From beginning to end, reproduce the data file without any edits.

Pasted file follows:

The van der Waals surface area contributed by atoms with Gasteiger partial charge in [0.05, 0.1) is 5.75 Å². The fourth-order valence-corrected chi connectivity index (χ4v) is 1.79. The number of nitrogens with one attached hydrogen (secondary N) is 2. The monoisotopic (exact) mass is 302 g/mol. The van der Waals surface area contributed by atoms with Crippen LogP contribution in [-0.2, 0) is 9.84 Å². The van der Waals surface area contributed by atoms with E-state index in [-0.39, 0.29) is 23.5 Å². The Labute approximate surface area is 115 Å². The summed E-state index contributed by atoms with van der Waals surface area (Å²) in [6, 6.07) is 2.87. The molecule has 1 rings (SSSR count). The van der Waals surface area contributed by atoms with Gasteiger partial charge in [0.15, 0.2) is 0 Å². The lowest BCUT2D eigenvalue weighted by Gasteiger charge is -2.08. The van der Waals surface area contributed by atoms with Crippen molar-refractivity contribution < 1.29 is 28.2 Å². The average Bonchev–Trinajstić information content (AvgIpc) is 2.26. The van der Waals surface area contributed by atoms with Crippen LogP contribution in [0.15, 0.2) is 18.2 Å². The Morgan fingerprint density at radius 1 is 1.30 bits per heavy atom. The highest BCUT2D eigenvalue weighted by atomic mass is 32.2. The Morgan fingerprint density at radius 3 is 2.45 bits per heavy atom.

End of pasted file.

The van der Waals surface area contributed by atoms with Gasteiger partial charge in [0.05, 0.1) is 5.75 Å². The fourth-order valence-corrected chi connectivity index (χ4v) is 1.79. The number of nitrogens with one attached hydrogen (secondary N) is 2. The monoisotopic (exact) mass is 302 g/mol. The van der Waals surface area contributed by atoms with Crippen LogP contribution in [-0.2, 0) is 9.84 Å². The van der Waals surface area contributed by atoms with E-state index in [-0.39, 0.29) is 23.5 Å². The Labute approximate surface area is 115 Å². The summed E-state index contributed by atoms with van der Waals surface area (Å²) in [6, 6.07) is 2.87. The molecule has 1 rings (SSSR count). The van der Waals surface area contributed by atoms with Gasteiger partial charge in [0.15, 0.2) is 0 Å². The lowest BCUT2D eigenvalue weighted by Gasteiger charge is -2.08. The van der Waals surface area contributed by atoms with Crippen molar-refractivity contribution < 1.29 is 28.2 Å². The average Bonchev–Trinajstić information content (AvgIpc) is 2.26. The van der Waals surface area contributed by atoms with Crippen LogP contribution in [0.15, 0.2) is 18.2 Å². The Morgan fingerprint density at radius 1 is 1.30 bits per heavy atom. The highest BCUT2D eigenvalue weighted by atomic mass is 32.2. The Morgan fingerprint density at radius 3 is 2.45 bits per heavy atom.